Clarkston family battling cancer for third time is trying to help others by raising awareness

Their 4-year-old son was diagnosed with acute lymphoblastic leukemia

Last September, Emily and Matt Buchanan of Clarkston, Michigan, began noticing something strange was happening to their son Jackson.

“He started getting bruises,” said Emily Buchanan. “A lot more than normal. I mean, you expect a little bit from four-year-olds.”

They were especially concerned because Jackson was autistic and couldn’t share his feelings.

“He was pretty lethargic,” Emily said. “He would go down in the basement, fall asleep on the couch down there.”

Jackson’s pediatrician ordered blood work.

“The doctor called after hours, saying, ‘You need to get him to the hospital now and pack a bag because you’re going be there for a little bit,’” Emily said.

Matt Buchanan is a retired Marine and Purple Heart recipient. He’s now a contractor working overseas. He had just left on a two-and-a-half-month assignment.

“He had just left to be in Iraq, and so I had to Facetime him from the hospital and tell him what was going on,” Emily said.

Four-year-old Jackson was diagnosed with acute lymphoblastic leukemia.

“It’s really hard,” Emily said. “He’s the sweetest kid. He has autism. He wouldn’t hurt a fly. Can’t tell us what’s wrong.”

Jackson began chemotherapy immediately. It’s been tough on him.

“Just helpless,” Emily said. “You just don’t want your babies to hurt. They always say a mother is only as happy as her unhappiest child, and he’s pretty unhappy.”

It’s difficult for Jackson’s big sister, 8-year-old Reagan Buchanan too.

“I feel like a little bit worried about him because, like, he can’t really do that much stuff like play, and he has to go to the hospital and stay there for a couple of days sometimes, and he has to get medicine and shots,” said Reagan.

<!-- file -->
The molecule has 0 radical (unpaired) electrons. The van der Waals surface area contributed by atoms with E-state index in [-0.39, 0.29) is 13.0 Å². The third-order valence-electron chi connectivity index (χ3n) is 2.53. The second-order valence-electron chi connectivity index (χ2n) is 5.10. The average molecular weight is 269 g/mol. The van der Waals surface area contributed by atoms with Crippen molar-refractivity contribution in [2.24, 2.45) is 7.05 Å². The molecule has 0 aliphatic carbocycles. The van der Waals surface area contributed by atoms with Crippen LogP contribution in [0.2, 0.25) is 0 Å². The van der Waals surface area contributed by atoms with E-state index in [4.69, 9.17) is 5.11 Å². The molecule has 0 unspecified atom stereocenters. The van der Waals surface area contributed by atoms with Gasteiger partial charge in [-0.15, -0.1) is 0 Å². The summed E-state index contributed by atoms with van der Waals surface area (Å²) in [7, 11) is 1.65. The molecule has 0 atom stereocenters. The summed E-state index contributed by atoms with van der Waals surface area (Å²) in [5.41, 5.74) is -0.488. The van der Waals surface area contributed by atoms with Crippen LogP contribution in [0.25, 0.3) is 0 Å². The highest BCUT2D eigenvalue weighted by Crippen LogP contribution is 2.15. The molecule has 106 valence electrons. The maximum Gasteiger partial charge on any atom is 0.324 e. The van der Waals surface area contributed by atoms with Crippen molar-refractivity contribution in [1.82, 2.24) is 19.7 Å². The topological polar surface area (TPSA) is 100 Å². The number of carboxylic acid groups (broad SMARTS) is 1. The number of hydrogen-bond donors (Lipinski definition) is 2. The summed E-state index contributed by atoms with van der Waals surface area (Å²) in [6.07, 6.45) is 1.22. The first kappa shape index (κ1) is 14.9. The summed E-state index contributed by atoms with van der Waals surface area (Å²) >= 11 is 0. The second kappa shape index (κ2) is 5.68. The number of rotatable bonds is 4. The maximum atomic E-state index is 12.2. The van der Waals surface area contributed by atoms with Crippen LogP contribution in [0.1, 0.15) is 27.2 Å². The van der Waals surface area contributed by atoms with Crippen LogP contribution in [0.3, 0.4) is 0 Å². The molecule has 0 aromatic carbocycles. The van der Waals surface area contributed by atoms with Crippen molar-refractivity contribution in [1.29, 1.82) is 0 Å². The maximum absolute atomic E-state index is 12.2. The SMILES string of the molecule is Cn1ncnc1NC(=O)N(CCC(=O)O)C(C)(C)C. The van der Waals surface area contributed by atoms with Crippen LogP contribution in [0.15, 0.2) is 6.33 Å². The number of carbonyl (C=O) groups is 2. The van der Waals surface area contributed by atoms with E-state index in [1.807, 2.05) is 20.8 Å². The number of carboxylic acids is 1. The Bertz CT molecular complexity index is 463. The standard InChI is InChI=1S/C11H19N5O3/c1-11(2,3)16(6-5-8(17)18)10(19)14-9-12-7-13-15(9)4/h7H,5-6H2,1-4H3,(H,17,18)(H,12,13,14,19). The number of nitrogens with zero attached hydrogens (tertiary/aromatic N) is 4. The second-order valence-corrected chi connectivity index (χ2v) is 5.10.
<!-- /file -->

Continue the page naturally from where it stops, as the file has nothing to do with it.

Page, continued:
Emily battled breast cancer at 29 years old and a second time during her third pregnancy.

“I know some of the symptoms he’s having,” Emily said. “I know how that feels. But it also breaks my heart even more that I know how that feels.”

Jackson has also needed multiple transfusions of blood and platelets.

“It’s been lifesaving,” Emily said. “We’ve watched him come back to life after a transfusion, and I think his first one was our first day in the hospital.”

Friends quickly helped organize blood drives at a nearby church and Reagan’s school.

“Once I think we realized, you know, he would not be here today if it weren’t for donors, we were like, ‘Let’s get more,’ you know, because even though that blood doesn’t necessarily go to Jackson, it’s going to people who need it,” Emily said.

At the school blood drive, recipients received thank you cards from the kids and bracelets with Jackson’s name on it.

“I felt like happy and excited, and I felt like so much emotions,” Reagan said.

Emily was eligible to give blood for the first time since beating her cancer.

“You get a little notification on your phone when it goes somewhere to help someone, and I just think that’s so cool. It’s so cool to see your blood’s going here to this hospital to save someone today,” said Emily.

Jackson still has about a month of his current chemotherapy, and after that, he will continue treatment for about a year.

Emily said they are so grateful for the support of their village and hope many more people will continue to give blood to help children like Jackson and countless other patients.

“Shortages happen, and I just can’t imagine that not being an option for him,” Emily said. “It saves lives, and it’s saved my son’s life over and over again.”

For more information or to register to donate at the Gardner-White blood drives, click here.

About the Authors:

Dr. McGeorge can be seen on Local 4 News helping Metro Detroiters with health concerns when he isn't helping save lives in the emergency room at Henry Ford Hospital.